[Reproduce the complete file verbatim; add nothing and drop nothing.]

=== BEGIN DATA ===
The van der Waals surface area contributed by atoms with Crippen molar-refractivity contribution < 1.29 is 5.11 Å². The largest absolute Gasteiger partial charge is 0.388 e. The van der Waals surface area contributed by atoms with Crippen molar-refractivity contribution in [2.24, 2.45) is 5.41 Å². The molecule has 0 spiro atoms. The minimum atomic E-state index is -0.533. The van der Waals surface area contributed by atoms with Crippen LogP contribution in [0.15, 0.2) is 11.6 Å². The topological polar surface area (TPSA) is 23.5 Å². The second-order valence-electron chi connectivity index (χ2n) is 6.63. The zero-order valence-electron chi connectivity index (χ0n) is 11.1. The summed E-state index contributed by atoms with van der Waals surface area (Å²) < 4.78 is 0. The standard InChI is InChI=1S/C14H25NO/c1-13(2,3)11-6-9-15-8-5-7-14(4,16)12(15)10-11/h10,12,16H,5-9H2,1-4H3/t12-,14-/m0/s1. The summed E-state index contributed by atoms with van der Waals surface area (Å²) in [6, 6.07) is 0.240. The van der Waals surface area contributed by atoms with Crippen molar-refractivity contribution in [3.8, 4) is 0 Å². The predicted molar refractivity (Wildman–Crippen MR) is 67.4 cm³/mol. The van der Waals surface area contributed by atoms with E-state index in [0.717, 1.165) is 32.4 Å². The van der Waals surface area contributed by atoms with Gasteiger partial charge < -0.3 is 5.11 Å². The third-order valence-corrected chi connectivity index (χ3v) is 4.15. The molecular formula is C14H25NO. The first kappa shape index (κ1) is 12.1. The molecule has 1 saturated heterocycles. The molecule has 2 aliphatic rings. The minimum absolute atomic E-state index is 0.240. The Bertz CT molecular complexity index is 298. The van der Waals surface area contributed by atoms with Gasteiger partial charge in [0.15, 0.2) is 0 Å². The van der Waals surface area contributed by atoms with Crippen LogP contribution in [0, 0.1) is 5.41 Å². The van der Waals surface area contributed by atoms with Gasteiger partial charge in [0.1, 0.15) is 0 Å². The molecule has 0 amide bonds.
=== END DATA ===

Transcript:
The van der Waals surface area contributed by atoms with Crippen molar-refractivity contribution < 1.29 is 5.11 Å². The largest absolute Gasteiger partial charge is 0.388 e. The van der Waals surface area contributed by atoms with Crippen molar-refractivity contribution in [2.24, 2.45) is 5.41 Å². The molecule has 0 spiro atoms. The minimum atomic E-state index is -0.533. The van der Waals surface area contributed by atoms with Crippen LogP contribution in [0.15, 0.2) is 11.6 Å². The topological polar surface area (TPSA) is 23.5 Å². The second-order valence-electron chi connectivity index (χ2n) is 6.63. The zero-order valence-electron chi connectivity index (χ0n) is 11.1. The summed E-state index contributed by atoms with van der Waals surface area (Å²) < 4.78 is 0. The standard InChI is InChI=1S/C14H25NO/c1-13(2,3)11-6-9-15-8-5-7-14(4,16)12(15)10-11/h10,12,16H,5-9H2,1-4H3/t12-,14-/m0/s1. The summed E-state index contributed by atoms with van der Waals surface area (Å²) in [6, 6.07) is 0.240. The van der Waals surface area contributed by atoms with Crippen molar-refractivity contribution in [3.8, 4) is 0 Å². The predicted molar refractivity (Wildman–Crippen MR) is 67.4 cm³/mol. The van der Waals surface area contributed by atoms with E-state index in [0.717, 1.165) is 32.4 Å². The van der Waals surface area contributed by atoms with Gasteiger partial charge < -0.3 is 5.11 Å². The third-order valence-corrected chi connectivity index (χ3v) is 4.15. The molecular formula is C14H25NO. The first kappa shape index (κ1) is 12.1. The molecule has 1 saturated heterocycles. The molecule has 2 aliphatic rings. The minimum absolute atomic E-state index is 0.240. The Bertz CT molecular complexity index is 298. The van der Waals surface area contributed by atoms with Gasteiger partial charge in [0.15, 0.2) is 0 Å². The van der Waals surface area contributed by atoms with Crippen LogP contribution in [0, 0.1) is 5.41 Å². The van der Waals surface area contributed by atoms with Gasteiger partial charge in [0.1, 0.15) is 0 Å². The molecule has 0 amide bonds.